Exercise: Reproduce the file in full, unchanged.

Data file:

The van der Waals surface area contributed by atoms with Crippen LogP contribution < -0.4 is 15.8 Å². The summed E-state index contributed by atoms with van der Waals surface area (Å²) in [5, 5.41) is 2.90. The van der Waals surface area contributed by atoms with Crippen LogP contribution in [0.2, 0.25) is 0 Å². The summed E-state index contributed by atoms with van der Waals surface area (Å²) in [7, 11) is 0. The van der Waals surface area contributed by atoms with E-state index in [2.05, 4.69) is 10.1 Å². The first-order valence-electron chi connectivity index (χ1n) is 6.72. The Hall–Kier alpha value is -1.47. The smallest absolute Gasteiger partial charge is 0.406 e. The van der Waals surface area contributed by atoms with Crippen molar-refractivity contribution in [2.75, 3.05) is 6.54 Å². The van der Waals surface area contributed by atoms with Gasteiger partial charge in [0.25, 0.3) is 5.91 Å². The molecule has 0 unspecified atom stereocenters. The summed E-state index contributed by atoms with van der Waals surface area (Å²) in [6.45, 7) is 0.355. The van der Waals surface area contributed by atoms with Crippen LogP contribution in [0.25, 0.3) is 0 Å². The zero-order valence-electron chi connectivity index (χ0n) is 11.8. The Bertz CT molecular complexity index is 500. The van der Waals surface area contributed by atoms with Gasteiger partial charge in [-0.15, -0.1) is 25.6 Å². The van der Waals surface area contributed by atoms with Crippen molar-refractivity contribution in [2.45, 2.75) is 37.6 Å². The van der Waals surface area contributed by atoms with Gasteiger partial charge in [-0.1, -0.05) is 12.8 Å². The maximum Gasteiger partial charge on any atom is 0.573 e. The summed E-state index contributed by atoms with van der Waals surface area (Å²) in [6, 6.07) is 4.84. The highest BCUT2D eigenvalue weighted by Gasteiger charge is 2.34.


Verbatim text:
The van der Waals surface area contributed by atoms with Crippen LogP contribution < -0.4 is 15.8 Å². The summed E-state index contributed by atoms with van der Waals surface area (Å²) in [5, 5.41) is 2.90. The van der Waals surface area contributed by atoms with Crippen LogP contribution in [0.2, 0.25) is 0 Å². The summed E-state index contributed by atoms with van der Waals surface area (Å²) in [7, 11) is 0. The van der Waals surface area contributed by atoms with E-state index in [2.05, 4.69) is 10.1 Å². The first-order valence-electron chi connectivity index (χ1n) is 6.72. The Hall–Kier alpha value is -1.47. The smallest absolute Gasteiger partial charge is 0.406 e. The van der Waals surface area contributed by atoms with Crippen molar-refractivity contribution in [2.75, 3.05) is 6.54 Å². The van der Waals surface area contributed by atoms with Gasteiger partial charge in [0.25, 0.3) is 5.91 Å². The molecule has 0 unspecified atom stereocenters. The summed E-state index contributed by atoms with van der Waals surface area (Å²) in [6.45, 7) is 0.355. The van der Waals surface area contributed by atoms with Crippen LogP contribution in [0.25, 0.3) is 0 Å². The zero-order valence-electron chi connectivity index (χ0n) is 11.8. The Bertz CT molecular complexity index is 500. The van der Waals surface area contributed by atoms with Gasteiger partial charge in [-0.15, -0.1) is 25.6 Å². The van der Waals surface area contributed by atoms with Crippen molar-refractivity contribution in [2.45, 2.75) is 37.6 Å². The van der Waals surface area contributed by atoms with Gasteiger partial charge in [-0.1, -0.05) is 12.8 Å². The maximum Gasteiger partial charge on any atom is 0.573 e. The summed E-state index contributed by atoms with van der Waals surface area (Å²) in [6, 6.07) is 4.84. The highest BCUT2D eigenvalue weighted by Gasteiger charge is 2.34.